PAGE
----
The Parrots filed a motion to dismiss for failure to state a claim pursuant to Rule 12(b)(6) of the Federal Rules of Civil Procedure. (See ECF No. 15-1 at 44.) They argued the portion of Brune's first claim arising under § 523(a)(6) lacked supporting factual allegations. (See ECF No. 15-1 at 44.) They also argued Brune's second claim failed to state a claim because Brune did not specify which subsection of § 727 he was invoking. (See ECF No. 15-1 at 44-46.) The bankruptcy court denied the Parrotts' motion with respect to Brune's § 523(a)(6) claim but granted it with respect to his § 727 claim. (ECF No. 15-1 at 46-47.)

         The case went to trial. (See ECF No. 15-1 at 57.) Brune gave an opening statement that was largely a recitation of the allegations in his complaint. (ECF No. 15-1 at 64.) The bankruptcy judge advised Brune the court was familiar with the complaint and that the allegations in the complaint were not actually proof. (ECF No. 15-1 at 65.) After a short back-and-forth with the bankruptcy judge, Brune called Blane as a witness. (ECF No. 15-1 at 66.) Brune questioned Blane about their dealings, including the construction loan, the deposits and withdrawals to and from the joint bank account, and the status of the work Brune performed for the Parrotts. (ECF No. 15-1 at 70-81.) The Parrotts' attorney did not cross-examine Blane. (ECF No. 15-1 at 82.) Brune then rested his case. (ECF No. 15-1 at 82.) He never called himself as a witness. (See ECF No. 15-1 at 82.) The Parrotts moved for judgment pursuant to Rule 52(c) of the Federal Rules of Civil Procedure because Brune made “no showing of any fraud” or any other basis for non-discharge under § 523. (ECF No. 15-1 at 82.) The bankruptcy judge agreed, and granted the Parrotts' motion:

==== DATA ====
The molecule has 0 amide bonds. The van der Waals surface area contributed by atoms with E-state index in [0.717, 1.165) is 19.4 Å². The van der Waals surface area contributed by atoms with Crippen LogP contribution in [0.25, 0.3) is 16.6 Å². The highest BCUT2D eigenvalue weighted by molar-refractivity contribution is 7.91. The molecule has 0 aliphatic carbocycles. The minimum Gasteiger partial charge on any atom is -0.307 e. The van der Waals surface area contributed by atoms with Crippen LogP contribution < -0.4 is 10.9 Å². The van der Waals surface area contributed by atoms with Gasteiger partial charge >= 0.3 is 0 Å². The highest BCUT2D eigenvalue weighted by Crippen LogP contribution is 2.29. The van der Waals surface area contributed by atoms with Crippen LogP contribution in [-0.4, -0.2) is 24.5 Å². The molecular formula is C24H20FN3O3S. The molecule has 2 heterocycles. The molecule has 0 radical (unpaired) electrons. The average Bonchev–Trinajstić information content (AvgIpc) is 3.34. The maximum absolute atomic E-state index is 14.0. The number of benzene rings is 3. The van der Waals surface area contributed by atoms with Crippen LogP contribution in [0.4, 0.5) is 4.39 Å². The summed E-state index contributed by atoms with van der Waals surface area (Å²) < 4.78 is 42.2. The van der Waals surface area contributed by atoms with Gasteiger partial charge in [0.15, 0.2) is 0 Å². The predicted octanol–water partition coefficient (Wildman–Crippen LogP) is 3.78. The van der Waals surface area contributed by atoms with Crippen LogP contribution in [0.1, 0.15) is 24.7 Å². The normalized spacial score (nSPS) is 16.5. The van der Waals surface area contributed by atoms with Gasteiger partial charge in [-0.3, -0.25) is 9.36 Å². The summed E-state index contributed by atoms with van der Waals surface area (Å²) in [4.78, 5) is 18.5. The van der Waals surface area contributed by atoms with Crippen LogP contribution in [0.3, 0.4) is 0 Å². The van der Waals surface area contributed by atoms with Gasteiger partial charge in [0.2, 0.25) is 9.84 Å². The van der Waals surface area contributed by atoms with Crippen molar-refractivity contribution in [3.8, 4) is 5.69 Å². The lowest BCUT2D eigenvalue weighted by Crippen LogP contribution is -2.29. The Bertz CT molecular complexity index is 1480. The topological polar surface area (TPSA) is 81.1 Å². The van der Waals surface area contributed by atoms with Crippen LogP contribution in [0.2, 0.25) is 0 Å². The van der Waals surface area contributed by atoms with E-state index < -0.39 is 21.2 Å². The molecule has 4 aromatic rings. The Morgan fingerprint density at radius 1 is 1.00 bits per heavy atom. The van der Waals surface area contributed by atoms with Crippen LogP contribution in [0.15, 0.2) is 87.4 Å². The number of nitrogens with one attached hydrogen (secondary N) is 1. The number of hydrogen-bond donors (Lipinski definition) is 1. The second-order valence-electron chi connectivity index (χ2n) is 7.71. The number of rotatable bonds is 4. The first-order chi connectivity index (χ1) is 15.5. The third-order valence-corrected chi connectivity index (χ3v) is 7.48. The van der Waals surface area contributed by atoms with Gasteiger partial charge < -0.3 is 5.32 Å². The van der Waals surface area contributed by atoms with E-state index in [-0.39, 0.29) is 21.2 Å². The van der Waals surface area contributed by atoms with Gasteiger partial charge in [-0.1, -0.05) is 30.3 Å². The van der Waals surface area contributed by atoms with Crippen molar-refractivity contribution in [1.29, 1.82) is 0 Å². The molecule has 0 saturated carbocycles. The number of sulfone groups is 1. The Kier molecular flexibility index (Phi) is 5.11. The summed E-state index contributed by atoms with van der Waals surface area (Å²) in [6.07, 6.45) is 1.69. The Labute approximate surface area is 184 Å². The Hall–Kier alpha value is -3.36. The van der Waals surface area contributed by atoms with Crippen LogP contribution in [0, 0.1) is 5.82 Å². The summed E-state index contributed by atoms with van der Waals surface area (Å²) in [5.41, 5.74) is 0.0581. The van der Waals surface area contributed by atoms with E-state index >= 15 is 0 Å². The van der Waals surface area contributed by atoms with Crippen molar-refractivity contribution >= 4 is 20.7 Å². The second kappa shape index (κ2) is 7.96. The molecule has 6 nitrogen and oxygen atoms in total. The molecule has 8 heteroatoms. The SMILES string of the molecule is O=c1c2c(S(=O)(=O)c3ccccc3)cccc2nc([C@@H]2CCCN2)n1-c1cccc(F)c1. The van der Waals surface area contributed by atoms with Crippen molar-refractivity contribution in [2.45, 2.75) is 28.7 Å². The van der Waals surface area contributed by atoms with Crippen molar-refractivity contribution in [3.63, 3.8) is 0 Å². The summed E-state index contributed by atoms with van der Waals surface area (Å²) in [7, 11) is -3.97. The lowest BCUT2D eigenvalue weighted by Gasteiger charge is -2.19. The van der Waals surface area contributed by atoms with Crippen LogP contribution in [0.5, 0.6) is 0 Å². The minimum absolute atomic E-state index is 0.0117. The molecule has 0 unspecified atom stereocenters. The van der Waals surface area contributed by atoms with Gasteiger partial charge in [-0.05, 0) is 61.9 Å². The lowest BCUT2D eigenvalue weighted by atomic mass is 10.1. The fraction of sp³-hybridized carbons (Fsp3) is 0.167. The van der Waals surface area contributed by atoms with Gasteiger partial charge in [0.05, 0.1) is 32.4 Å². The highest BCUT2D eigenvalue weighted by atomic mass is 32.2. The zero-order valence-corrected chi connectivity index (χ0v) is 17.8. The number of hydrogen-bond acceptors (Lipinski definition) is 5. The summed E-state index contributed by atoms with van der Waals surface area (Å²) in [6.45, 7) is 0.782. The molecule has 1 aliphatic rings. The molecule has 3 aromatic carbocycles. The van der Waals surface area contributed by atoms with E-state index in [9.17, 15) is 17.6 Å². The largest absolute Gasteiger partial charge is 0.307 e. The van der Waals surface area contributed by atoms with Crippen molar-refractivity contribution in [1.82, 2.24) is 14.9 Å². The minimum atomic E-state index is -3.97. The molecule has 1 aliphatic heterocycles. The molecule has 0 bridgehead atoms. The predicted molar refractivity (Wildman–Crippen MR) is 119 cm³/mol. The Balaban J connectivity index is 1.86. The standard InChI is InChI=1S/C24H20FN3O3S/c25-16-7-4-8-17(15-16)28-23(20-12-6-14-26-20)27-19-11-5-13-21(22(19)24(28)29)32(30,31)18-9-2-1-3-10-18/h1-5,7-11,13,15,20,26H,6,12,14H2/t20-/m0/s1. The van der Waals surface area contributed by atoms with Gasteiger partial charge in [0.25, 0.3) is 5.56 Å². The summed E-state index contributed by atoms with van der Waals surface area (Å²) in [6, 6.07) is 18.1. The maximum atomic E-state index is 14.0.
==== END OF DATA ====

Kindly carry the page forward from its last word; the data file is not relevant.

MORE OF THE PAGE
THE COURT: I'm afraid I'm going to have to agree with [the Parrotts], Mr. Brune. I don't know what in the world you were trying to prove here, but you didn't prove anything.
. . . .
Perhaps you should have consulted an attorney before you came in on this matter, but even though you are not represented by an attorney and you have chosen to appear in what we call pro se or pro per, you are still required to show me, as the judge, the basis for your complaint.
And there are ways of presenting evidence that, you know, should be able to show that, but you haven't done it. You haven't shown me a thing that shows there was improper conduct on the part of Mr. Parrott or anything that he did that would require me to rule in your favor.
. . . .
I can't award you a judgment where you haven't shown me anything or that you ...